On Your Health

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How to Run Like an Athlete

The start of a new year is a time when many of us make resolutions to better our health. Perhaps you want to lace up your sneakers and start running. Good choice! 

There are many health benefits when you run regularly. Studies have shown that running can lower your risk of obesity, type 2 diabetes, heart disease, high blood pressure, stroke and some cancers.

Running can also improve mental health by increasing the secretion of endorphins in the brain. This not only lifts mood, but also reduces anxiety and naturally alleviates depression.

Running is well-known for building strength in the cardiovascular and muscular systems and can also increase bone mass, which improves bone and joint health.

Springtime races are approaching if you’re interested in being competitive, so there’s no better time than the present. But what if you’re a newbie?

If you’re feeling overwhelmed by the idea of incorporating running into your routine, take heart! Heather Wright, who is a running coach at Red Coyote Running and Fitness in Oklahoma City, says anyone and everyone can learn to run like an athlete no matter their amount of previous experience.

She says, “This is one of my favorite quotes from marathon runner and bestselling author John Bingham: ‘If you run, you are a runner. It doesn't matter how fast or how far. It doesn't matter if today is your first day or if you've been running for twenty years. There is no test to pass, no license to earn, no membership card to get. You just run.’ I love that,” says Wright. 

Anyone can start a running program, but proper gear and form are vital for all levels of runners to avoid injuries and improve performance. Wright shares tips on how to run like an athlete.

1. Tear down your mental walls 

“People get stuck on the idea that they aren’t a runner. No matter if you just started running today or if you’ve run for 20 years, you are a runner,” Wright says. 

The misconceptions people have about what it means to be a runner can keep them from trying the activity. You don’t have to run fast to be a runner, you don’t have to run far either. “Start out slowly and don’t set up unrealistic expectations for yourself,” she said. “Just run.”

2. Get the right shoe

Having the right footwear is an important part of running like an athlete. Running stores like Red Coyote can do a running analysis on your feet to determine where your foot lands when running or if you need additional arch support. The analysis determines what type of shoe you need for your stride pattern and foot shape.

“People go and buy the wrong shoe that is terrible for their feet and they, in turn, think they are terrible runners. The right shoe and the right shoe insert can make all the difference,” Wright says. “Even worse, you can get injured wearing the wrong shoes. In fact, many people with IT band issues, knee issues or plantar fasciitis can get relief when they finally wear the right shoes.”

3.  Fix your form

As in most sports or physical activity, proper form will help you run like an athlete. For instance, runners should aim to land mid-foot as opposed to heel striking, which is where the foot lands heel first. Heel striking can injure joints and can lead to issues like plantar fasciitis.

Don’t look down at your feet when you run. Keeping a focused gaze directly ahead helps keep your neck in proper alignment with your spine. It is also crucial to keep your shoulders open by pulling them back and imagining you are squeezing a pencil between your shoulder blades.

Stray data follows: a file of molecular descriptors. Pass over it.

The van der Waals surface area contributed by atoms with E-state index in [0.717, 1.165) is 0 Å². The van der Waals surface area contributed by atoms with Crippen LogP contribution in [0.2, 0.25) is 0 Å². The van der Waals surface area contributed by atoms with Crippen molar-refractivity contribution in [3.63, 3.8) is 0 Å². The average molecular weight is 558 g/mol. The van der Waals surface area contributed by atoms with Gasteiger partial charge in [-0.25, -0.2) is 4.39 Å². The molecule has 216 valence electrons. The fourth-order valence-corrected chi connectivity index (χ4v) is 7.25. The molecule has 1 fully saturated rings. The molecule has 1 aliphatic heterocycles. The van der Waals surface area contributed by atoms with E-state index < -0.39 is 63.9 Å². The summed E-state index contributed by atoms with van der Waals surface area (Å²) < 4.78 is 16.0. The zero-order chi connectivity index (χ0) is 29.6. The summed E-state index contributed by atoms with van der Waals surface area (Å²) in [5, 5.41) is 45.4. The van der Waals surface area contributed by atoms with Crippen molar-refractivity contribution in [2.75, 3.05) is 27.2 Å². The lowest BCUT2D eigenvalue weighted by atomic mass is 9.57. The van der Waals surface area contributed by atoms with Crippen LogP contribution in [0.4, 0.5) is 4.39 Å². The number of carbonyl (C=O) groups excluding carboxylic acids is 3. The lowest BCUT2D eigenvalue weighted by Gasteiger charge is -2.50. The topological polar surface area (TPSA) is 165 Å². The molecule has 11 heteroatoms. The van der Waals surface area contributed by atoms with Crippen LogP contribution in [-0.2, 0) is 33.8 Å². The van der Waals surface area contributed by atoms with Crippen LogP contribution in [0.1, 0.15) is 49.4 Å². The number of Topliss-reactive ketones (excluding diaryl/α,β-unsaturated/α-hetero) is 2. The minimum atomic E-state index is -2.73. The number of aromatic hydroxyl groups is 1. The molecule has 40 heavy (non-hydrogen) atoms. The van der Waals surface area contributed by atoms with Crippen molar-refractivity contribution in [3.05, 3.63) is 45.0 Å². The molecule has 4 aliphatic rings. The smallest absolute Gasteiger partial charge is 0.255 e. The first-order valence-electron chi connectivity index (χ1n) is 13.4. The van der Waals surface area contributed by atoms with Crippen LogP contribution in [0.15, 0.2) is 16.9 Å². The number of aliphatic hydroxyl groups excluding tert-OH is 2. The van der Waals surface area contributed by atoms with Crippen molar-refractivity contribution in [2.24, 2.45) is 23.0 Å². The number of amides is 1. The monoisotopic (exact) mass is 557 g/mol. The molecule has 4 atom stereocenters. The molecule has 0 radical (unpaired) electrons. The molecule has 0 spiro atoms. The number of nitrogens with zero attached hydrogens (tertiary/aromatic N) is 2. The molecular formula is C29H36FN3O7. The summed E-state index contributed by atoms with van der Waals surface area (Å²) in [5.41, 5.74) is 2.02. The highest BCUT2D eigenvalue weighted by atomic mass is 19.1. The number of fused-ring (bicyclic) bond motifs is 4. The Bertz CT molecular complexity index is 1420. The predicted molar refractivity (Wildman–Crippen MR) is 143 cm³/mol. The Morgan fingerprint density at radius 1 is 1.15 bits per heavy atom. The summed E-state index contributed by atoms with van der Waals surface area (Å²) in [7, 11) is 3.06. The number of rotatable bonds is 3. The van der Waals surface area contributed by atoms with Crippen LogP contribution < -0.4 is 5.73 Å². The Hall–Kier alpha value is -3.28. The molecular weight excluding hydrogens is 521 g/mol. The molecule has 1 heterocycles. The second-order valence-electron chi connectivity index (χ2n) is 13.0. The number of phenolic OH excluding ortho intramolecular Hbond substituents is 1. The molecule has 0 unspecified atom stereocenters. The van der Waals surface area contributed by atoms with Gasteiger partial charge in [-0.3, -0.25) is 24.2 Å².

Arms should be held at a 90-degree angle with hands moving from chin to hip to help propel your body forward. Keep your elbows close to your sides. Your core should always be engaged, and you should lean slightly into the run as opposed to running completely upright. 

4. Train like an athlete

Joining a running club or group is a great way to get started, learn proper running technique and meet other runners. Many running clubs offer beginning running programs. 

There are many running apps to help you start off gradually as you build your running programs. We like C25K’s 5K Trainer, aka “Couch Potato to Running 5K.” Other good starter apps include Strava, MapMyRun, Runcoach and Endomondo.

Be sure to start slowly. Run or run/walk two or three days a week for 20 to 30 minutes at a time. Gradually work up to longer sessions. On your off days, you should take regular walk breaks during the day to limit soreness. When you run, try to maintain a conversational pace to avoid getting fatigued too quickly. 

Athletes also recognize how important warming up and stretching are. The top thing professional runners do differently is spend more time on their warmup and stretching.

5. Fuel up like a pro

A healthy and nutritional diet is important for everyone, but especially for runners. It’s so important to fuel up correctly. Because you burn an average of 100 extra calories per mile you run, your muscles need lean protein to recover and stay strong.

Complex carbohydrates such as whole grains, vegetables and potatoes will provide energy without spiking the blood sugar. You’ll have lots of energy to maintain a run without feeling depleted at the end. 

Drink at least eight cups of water a day to remain hydrated and choose meals of roughly 20 percent fats, 60 percent complex carbohydrates and 20 percent proteins. Fruit and vegetable smoothies are also an excellent and quick source of nutrition. 

Remember, the difference between elite athletes who lead the pack and the recreational runners who follow isn’t insurmountable. If you’re looking to start running, use our training schedule to help you ease into a routine. You can also join a running club for support in getting started, like the one at Red Coyote. Either way, the overall goal is to get moving and get healthy!

 

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